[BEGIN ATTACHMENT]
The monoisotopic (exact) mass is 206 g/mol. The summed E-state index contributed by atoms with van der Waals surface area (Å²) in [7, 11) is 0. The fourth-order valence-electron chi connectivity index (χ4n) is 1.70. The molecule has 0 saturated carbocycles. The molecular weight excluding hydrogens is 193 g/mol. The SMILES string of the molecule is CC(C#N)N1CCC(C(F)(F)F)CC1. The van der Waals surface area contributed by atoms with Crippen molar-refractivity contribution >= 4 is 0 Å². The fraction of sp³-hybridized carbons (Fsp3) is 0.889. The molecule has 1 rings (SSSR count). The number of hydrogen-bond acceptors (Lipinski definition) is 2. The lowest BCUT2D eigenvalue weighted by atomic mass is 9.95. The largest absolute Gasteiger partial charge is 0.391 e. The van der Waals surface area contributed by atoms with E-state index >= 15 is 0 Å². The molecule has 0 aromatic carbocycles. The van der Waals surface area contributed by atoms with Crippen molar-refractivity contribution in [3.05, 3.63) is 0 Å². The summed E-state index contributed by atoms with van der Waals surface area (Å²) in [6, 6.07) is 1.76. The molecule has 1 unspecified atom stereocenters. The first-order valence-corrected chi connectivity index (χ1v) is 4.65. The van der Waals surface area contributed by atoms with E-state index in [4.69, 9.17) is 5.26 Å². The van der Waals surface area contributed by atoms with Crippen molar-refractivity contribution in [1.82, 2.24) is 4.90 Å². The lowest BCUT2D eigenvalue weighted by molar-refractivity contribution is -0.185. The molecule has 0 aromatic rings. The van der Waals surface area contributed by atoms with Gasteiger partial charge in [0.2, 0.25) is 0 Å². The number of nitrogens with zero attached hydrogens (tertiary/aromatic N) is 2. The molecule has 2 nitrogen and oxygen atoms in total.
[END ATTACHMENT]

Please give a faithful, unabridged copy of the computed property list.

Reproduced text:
The monoisotopic (exact) mass is 206 g/mol. The summed E-state index contributed by atoms with van der Waals surface area (Å²) in [7, 11) is 0. The fourth-order valence-electron chi connectivity index (χ4n) is 1.70. The molecule has 0 saturated carbocycles. The molecular weight excluding hydrogens is 193 g/mol. The SMILES string of the molecule is CC(C#N)N1CCC(C(F)(F)F)CC1. The van der Waals surface area contributed by atoms with Crippen molar-refractivity contribution >= 4 is 0 Å². The fraction of sp³-hybridized carbons (Fsp3) is 0.889. The molecule has 1 rings (SSSR count). The number of hydrogen-bond acceptors (Lipinski definition) is 2. The lowest BCUT2D eigenvalue weighted by atomic mass is 9.95. The largest absolute Gasteiger partial charge is 0.391 e. The van der Waals surface area contributed by atoms with E-state index >= 15 is 0 Å². The molecule has 0 aromatic carbocycles. The van der Waals surface area contributed by atoms with Crippen molar-refractivity contribution in [3.05, 3.63) is 0 Å². The summed E-state index contributed by atoms with van der Waals surface area (Å²) in [6, 6.07) is 1.76. The molecule has 1 unspecified atom stereocenters. The first-order valence-corrected chi connectivity index (χ1v) is 4.65. The van der Waals surface area contributed by atoms with E-state index in [4.69, 9.17) is 5.26 Å². The van der Waals surface area contributed by atoms with Crippen molar-refractivity contribution in [1.82, 2.24) is 4.90 Å². The lowest BCUT2D eigenvalue weighted by molar-refractivity contribution is -0.185. The molecule has 0 aromatic rings. The van der Waals surface area contributed by atoms with Gasteiger partial charge in [0.2, 0.25) is 0 Å². The number of nitrogens with zero attached hydrogens (tertiary/aromatic N) is 2. The molecule has 2 nitrogen and oxygen atoms in total.